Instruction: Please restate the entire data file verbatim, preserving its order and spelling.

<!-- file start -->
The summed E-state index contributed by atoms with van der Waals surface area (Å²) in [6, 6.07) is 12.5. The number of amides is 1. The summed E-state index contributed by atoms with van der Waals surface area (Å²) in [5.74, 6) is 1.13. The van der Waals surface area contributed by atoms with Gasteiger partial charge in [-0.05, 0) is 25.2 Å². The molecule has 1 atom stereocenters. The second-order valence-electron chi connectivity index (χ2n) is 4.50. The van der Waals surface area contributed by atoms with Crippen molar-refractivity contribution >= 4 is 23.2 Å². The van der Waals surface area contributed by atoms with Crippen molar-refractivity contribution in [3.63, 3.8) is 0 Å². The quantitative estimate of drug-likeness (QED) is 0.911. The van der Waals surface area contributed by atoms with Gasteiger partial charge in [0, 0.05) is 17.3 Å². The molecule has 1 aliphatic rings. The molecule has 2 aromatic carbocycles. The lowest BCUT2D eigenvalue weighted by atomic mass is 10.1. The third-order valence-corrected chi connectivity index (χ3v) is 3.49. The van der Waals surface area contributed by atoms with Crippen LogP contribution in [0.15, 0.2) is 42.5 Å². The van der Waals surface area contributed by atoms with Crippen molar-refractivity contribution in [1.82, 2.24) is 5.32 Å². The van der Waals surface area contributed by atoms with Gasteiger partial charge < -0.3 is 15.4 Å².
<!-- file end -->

The summed E-state index contributed by atoms with van der Waals surface area (Å²) in [6, 6.07) is 12.5. The number of amides is 1. The summed E-state index contributed by atoms with van der Waals surface area (Å²) in [5.74, 6) is 1.13. The van der Waals surface area contributed by atoms with Gasteiger partial charge in [-0.05, 0) is 25.2 Å². The molecule has 1 atom stereocenters. The second-order valence-electron chi connectivity index (χ2n) is 4.50. The van der Waals surface area contributed by atoms with Crippen molar-refractivity contribution >= 4 is 23.2 Å². The van der Waals surface area contributed by atoms with Crippen molar-refractivity contribution in [3.63, 3.8) is 0 Å². The quantitative estimate of drug-likeness (QED) is 0.911. The van der Waals surface area contributed by atoms with Gasteiger partial charge in [0, 0.05) is 17.3 Å². The molecule has 1 aliphatic rings. The molecule has 2 aromatic carbocycles. The lowest BCUT2D eigenvalue weighted by atomic mass is 10.1. The third-order valence-corrected chi connectivity index (χ3v) is 3.49. The van der Waals surface area contributed by atoms with Crippen LogP contribution in [0.15, 0.2) is 42.5 Å². The van der Waals surface area contributed by atoms with Crippen molar-refractivity contribution in [1.82, 2.24) is 5.32 Å². The van der Waals surface area contributed by atoms with Gasteiger partial charge < -0.3 is 15.4 Å².